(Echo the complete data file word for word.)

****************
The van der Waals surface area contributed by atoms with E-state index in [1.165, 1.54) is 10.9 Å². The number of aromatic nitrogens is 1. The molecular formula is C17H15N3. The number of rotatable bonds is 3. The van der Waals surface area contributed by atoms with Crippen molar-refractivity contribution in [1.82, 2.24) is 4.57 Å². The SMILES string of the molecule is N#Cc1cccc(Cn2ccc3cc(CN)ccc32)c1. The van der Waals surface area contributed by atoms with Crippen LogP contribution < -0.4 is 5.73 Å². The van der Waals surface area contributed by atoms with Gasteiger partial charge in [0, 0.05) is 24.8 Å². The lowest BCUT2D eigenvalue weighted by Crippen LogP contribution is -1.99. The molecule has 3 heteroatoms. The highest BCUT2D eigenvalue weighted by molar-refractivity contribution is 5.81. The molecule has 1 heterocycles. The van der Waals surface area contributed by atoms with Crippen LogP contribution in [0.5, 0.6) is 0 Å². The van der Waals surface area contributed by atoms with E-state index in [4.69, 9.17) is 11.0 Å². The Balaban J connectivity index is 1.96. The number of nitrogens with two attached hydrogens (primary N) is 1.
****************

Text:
The van der Waals surface area contributed by atoms with E-state index in [1.165, 1.54) is 10.9 Å². The number of aromatic nitrogens is 1. The molecular formula is C17H15N3. The number of rotatable bonds is 3. The van der Waals surface area contributed by atoms with Crippen molar-refractivity contribution in [1.82, 2.24) is 4.57 Å². The SMILES string of the molecule is N#Cc1cccc(Cn2ccc3cc(CN)ccc32)c1. The van der Waals surface area contributed by atoms with Crippen LogP contribution < -0.4 is 5.73 Å². The van der Waals surface area contributed by atoms with Gasteiger partial charge in [0, 0.05) is 24.8 Å². The lowest BCUT2D eigenvalue weighted by Crippen LogP contribution is -1.99. The molecule has 3 heteroatoms. The highest BCUT2D eigenvalue weighted by molar-refractivity contribution is 5.81. The molecule has 1 heterocycles. The van der Waals surface area contributed by atoms with Crippen LogP contribution in [0.5, 0.6) is 0 Å². The van der Waals surface area contributed by atoms with E-state index in [4.69, 9.17) is 11.0 Å². The Balaban J connectivity index is 1.96. The number of nitrogens with two attached hydrogens (primary N) is 1.